HomeInternationalUkraine war accelerates Germany’s renewable energy transition

Ukraine war accelerates Germany’s renewable energy transition


When Russian troops invaded Ukraine in the early hours of February 24, Germany woke up to an unpleasant reality: Russia is its top energy supplier, providing more than half of its natural gas and coal supplies and a third of its crude oil. In exchange, Germany sends Russia over $200 million per day — money that is now helping finance an invasion that Germans find intolerable.

Last month German Foreign minister Annalena Baerbock, a leader of the Green Party, which entered a coalition government last fall with Prime Minister Olaf Scholz’s Social Democrats, pledged that Germany would stop importing oil from Russia by the end of 2022, and wean itself off Russian natural gas as soon as possible. In the short-term, that may mean finding alternative suppliers for fossil fuels, including the United States.

But in the long-term, the crisis has only reinforced Germany’s determination to get off fossil fuels entirely, and to accelerate the Energiewende — the clean-energy transition it began some 30 years ago. The government has announced plans to give up coal entirely by 2030, eight years earlier than the target set by the previous government. It now aims for Germany to get 80% of its electricity from renewable energy by then, up from the previous goal of 65% —and nearly double the 42% share it supplied in 2021.

A package of legislation announced last month and expected to pass this summer would increase subsidies for renewables and slash red tape that has slowed such projects in the past.

“What has changed now is everyone realises we need to ramp up renewable capacity even faster,” says Matthias Buck, Europe director at Agora Energiewende, a think tank that focuses on the energy transition. “The war is making it very clear that if you want to control your own fate, it’s better to prioritise renewables and end reliance on fossil fuels.”

Germany is not alone: France, long reliant on nuclear reactors for 70% of its power needs, has promised a major push for more renewables. During his recent re-election campaign, French President Emmanuel Macron pledged that France would be “the first major nation to abandon gas, oil, and coal.” Austria, even more dependent on Russian energy than Germany, is pouring money into subsidies for renewable energy. Even Poland, one of Europe’s heaviest coal consumers, is investing heavily in offshore wind.

In Germany, the Ukraine war has added an energy security argument to the climate crisis as a way of convincing people of the urgent need for an Energiewende. “We’re pretty far along, but not as far as we should be,” says Kathrin Henneberger, a Green Party parliament member and former climate activist.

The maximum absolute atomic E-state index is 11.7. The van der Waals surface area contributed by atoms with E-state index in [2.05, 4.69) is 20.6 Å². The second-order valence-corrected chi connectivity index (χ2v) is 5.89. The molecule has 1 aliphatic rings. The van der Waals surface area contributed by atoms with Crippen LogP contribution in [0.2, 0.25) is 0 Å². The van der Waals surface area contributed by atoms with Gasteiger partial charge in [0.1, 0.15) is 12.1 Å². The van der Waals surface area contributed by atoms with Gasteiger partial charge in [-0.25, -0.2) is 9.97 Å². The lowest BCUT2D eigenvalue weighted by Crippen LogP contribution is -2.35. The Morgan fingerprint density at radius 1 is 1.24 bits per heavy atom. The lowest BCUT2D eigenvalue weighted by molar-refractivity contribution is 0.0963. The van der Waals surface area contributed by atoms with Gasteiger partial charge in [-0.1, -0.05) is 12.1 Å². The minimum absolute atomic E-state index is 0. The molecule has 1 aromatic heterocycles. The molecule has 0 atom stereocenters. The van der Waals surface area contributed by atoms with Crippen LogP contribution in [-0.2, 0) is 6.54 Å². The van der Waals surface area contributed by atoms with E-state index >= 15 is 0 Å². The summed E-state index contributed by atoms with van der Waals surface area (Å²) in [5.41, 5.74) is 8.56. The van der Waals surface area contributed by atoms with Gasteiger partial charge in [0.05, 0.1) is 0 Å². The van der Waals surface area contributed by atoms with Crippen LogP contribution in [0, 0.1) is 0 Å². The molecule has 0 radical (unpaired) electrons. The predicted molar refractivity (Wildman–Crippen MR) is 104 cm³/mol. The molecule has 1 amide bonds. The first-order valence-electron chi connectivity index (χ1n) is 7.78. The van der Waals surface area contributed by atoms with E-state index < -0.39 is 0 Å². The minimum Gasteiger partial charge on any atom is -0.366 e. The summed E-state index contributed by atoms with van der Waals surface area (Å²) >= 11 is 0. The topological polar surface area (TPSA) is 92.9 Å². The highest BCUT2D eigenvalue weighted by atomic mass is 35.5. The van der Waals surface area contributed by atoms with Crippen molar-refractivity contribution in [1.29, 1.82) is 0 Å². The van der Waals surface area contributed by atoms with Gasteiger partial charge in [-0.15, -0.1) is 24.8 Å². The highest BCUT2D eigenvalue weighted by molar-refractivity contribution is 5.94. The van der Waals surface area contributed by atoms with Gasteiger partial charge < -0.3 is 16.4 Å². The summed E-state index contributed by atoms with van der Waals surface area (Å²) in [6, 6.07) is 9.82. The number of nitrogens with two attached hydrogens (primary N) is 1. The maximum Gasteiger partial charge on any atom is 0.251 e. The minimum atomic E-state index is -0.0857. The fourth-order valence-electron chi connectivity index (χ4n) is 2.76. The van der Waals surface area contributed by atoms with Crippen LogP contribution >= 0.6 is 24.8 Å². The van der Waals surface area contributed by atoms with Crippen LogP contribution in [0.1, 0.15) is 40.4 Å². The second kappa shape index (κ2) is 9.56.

Until the war began, Germany was leaning ever more heavily on Russian energy, particularly natural gas. It’s hard to escape reminders of the country’s reliance on gas: In Berlin, the smokestacks of a natural gas-fired power plant punctuate the skyline less than two miles from the parliament building, the Bundestag; the capital even still lights some of its streets with 20,000 old-fashioned gas streetlamps. A network of pipelines 317,000 miles (511,000 km) long crisscrosses the country, delivering gas to houses, factories, and power plants.

For decades, almost the entire German political establishment bought into the idea that it was all right and even strategically wise to import most of its gas from Russia. Since the Russian invasion of Ukraine, it has been racked by recriminations.

“We all knew Putin was no defender of human rights. We all knew we were filling his war chest,” Henneberger says. “The knowledge was there, but Germany still made itself more and more dependent over the years. Now, all of a sudden, people have realised that was a terrible idea.”

Her party and its partners in the new coalition government are now making good on pre-invasion promises to ramp up support for renewables, in an effort led by another Green Party leader, economics and climate minister Robert Habeck. The draft legislation would declare that renewable energy is “in the overriding public interest and serves public security”—which sounds anodyne, but will make it easier for renewable projects to push past legal and environmental challenges and obtain permits.

On April 6, demonstrators gathered in front of the German parliament building in Berlin to protest Russia’s invasion of Ukraine. They demanded an embargo on Russian fossil fuels—even though for now Germany remains heavily dependent on those imports, especially natural gas.

The legislative package includes more concrete incentives as well. Going back to the roots of the Energiewende, it will encourage citizens once again to deploy rooftop solar or erect community solar plants; new commercial buildings, meanwhile, will be required to include solar panels. The federal government is also pressuring some German states to relax laws that bar windmills within a kilometre of existing buildings—which in this densely settled country have made it increasingly hard to site new turbines.

Lawmakers hope all these changes, combined with steadily sinking prices for solar and wind installations, will make it possible to double onshore wind power generation by 2030 and quadruple solar power. Offshore wind will also be expanded dramatically. National Geographic

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